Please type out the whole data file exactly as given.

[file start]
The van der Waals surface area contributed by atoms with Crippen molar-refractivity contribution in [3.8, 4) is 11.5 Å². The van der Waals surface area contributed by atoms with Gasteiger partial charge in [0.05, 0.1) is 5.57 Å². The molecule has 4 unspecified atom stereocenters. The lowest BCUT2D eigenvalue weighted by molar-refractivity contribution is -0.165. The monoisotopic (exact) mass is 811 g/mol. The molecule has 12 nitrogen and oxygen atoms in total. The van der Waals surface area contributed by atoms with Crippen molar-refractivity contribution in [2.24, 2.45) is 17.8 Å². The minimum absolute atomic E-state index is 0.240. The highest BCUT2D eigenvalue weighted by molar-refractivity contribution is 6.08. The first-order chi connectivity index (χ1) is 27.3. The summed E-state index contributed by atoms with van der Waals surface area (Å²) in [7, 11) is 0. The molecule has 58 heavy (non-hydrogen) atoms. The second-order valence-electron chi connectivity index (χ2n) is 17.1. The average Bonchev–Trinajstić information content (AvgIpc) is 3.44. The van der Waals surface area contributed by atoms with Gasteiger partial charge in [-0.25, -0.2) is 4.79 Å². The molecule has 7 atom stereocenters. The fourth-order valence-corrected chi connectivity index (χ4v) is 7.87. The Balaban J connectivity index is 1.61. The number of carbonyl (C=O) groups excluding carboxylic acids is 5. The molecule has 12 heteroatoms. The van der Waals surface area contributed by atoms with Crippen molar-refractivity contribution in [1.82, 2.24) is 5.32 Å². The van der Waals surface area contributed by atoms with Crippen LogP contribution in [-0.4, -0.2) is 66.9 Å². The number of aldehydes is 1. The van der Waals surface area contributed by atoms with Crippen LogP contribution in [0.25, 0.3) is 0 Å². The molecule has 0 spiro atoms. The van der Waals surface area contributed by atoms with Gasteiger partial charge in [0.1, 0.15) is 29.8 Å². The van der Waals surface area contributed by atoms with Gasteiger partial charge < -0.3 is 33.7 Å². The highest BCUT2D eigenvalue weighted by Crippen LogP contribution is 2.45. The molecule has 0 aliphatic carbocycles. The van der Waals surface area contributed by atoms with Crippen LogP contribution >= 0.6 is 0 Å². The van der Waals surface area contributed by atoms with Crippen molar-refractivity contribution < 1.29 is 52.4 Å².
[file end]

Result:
The van der Waals surface area contributed by atoms with Crippen molar-refractivity contribution in [3.8, 4) is 11.5 Å². The van der Waals surface area contributed by atoms with Gasteiger partial charge in [0.05, 0.1) is 5.57 Å². The molecule has 4 unspecified atom stereocenters. The lowest BCUT2D eigenvalue weighted by molar-refractivity contribution is -0.165. The monoisotopic (exact) mass is 811 g/mol. The molecule has 12 nitrogen and oxygen atoms in total. The van der Waals surface area contributed by atoms with Crippen molar-refractivity contribution in [2.24, 2.45) is 17.8 Å². The minimum absolute atomic E-state index is 0.240. The highest BCUT2D eigenvalue weighted by molar-refractivity contribution is 6.08. The first-order chi connectivity index (χ1) is 27.3. The summed E-state index contributed by atoms with van der Waals surface area (Å²) in [7, 11) is 0. The molecule has 58 heavy (non-hydrogen) atoms. The second-order valence-electron chi connectivity index (χ2n) is 17.1. The average Bonchev–Trinajstić information content (AvgIpc) is 3.44. The van der Waals surface area contributed by atoms with Gasteiger partial charge in [-0.25, -0.2) is 4.79 Å². The molecule has 7 atom stereocenters. The fourth-order valence-corrected chi connectivity index (χ4v) is 7.87. The Balaban J connectivity index is 1.61. The number of carbonyl (C=O) groups excluding carboxylic acids is 5. The molecule has 12 heteroatoms. The van der Waals surface area contributed by atoms with Crippen molar-refractivity contribution in [1.82, 2.24) is 5.32 Å². The van der Waals surface area contributed by atoms with Crippen LogP contribution in [-0.4, -0.2) is 66.9 Å². The number of aldehydes is 1. The van der Waals surface area contributed by atoms with Crippen LogP contribution in [0.25, 0.3) is 0 Å². The molecule has 0 spiro atoms. The van der Waals surface area contributed by atoms with Gasteiger partial charge in [0.1, 0.15) is 29.8 Å². The van der Waals surface area contributed by atoms with Gasteiger partial charge < -0.3 is 33.7 Å². The highest BCUT2D eigenvalue weighted by Crippen LogP contribution is 2.45. The molecule has 0 aliphatic carbocycles. The van der Waals surface area contributed by atoms with Crippen LogP contribution >= 0.6 is 0 Å². The van der Waals surface area contributed by atoms with Crippen molar-refractivity contribution < 1.29 is 52.4 Å².